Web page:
Yeah, no. I will be Yeah, of course, happy to speak about those, those two different partnerships. Maybe just as a, as a quick note to say that we as a French development finance company, so we are the subsidiary of the French development agency, we are a bilateral bank, and we do support in different sectors, and str is of definitely part of, of our mandate, and it's on top of what we have to do. So we are supporting consenting Proparco, the private sector, and we did join forces in the case of aspen PharmaCare. With IFC, which is the multilateral development finance company, sorry, and the German one DG and new HDFC. I think though all those different development finance entities are here also to provide long term funding for those types of groups such as Ben, who has the ambition, and he's already very strong in these different markets, but to have long term funding, are here to continue to develop this capacity is capable to provide its vaccine, as we can see, I recently did announce that he is able also to provide what we call now the Aspen, Vax, and all facility with our different development agencies to is to accompany and to finance those types of projects. And that's a long-term partnership, that we did deal with Aspen. So the other one, I think is probably to Aspen, it's a biovar Institute.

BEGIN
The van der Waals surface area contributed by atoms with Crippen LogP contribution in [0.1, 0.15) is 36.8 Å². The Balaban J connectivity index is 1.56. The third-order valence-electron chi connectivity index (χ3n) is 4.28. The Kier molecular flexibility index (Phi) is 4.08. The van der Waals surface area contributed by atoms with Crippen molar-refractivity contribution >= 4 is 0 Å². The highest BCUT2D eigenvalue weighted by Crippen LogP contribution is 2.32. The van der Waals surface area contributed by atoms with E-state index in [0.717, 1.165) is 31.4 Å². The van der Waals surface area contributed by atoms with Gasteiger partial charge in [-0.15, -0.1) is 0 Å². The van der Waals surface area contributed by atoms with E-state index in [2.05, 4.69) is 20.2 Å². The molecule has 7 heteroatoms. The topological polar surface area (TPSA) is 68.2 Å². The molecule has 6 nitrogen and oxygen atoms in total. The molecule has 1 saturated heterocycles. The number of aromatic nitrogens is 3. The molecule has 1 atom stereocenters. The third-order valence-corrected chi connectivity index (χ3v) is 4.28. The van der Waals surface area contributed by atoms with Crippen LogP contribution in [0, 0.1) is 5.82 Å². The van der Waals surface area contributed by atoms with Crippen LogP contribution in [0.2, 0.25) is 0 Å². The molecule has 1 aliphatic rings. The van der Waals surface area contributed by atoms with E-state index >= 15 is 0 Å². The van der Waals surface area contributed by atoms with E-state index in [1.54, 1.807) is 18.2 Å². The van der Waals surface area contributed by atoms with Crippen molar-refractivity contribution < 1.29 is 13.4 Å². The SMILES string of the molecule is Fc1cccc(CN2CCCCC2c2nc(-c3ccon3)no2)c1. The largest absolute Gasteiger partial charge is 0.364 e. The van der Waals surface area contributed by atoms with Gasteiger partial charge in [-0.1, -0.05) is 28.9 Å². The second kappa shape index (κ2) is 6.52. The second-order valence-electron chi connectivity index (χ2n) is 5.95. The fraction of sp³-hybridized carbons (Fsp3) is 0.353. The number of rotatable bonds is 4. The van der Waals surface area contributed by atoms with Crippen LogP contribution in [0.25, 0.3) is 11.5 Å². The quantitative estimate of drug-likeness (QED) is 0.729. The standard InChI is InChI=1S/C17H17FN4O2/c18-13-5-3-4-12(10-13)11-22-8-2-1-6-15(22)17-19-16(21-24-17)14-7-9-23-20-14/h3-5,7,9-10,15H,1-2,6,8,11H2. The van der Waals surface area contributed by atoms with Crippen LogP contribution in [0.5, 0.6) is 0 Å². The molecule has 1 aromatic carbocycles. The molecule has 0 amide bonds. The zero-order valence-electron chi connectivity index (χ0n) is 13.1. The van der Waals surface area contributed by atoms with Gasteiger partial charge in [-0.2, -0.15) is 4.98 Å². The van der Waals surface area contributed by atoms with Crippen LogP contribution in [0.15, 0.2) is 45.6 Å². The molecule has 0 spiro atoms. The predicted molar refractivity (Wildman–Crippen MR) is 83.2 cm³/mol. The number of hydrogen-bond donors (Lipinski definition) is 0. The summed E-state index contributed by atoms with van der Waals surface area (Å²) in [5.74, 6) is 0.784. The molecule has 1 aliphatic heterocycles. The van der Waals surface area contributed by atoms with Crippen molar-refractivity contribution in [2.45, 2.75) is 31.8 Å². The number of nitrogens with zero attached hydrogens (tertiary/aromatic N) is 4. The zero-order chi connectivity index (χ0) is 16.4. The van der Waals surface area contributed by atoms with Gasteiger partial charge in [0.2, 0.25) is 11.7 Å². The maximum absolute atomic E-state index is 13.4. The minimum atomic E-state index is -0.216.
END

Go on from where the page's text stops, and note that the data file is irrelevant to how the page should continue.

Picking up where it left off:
The amazing thing that Proparco is doing, how's the reception been So far, you know, this project that you've been on? Have you, would you say you've been able to fill the gap in the health sector with this partnership?
I think it's a work in progress. And we have to be completely modest on that. I think as we said before, the investments that are needed in the next decade, are between 25 and 30 billion new investment dollars. So when we look at that investment is a small piece of what can be done. As mentioned, I think we need to gather and join more forces or so as a public-private, to attract more investment from development institutions, but also from the government and in the private sector as a whole.
Alright, thank you so much for joining us on the show. Siby.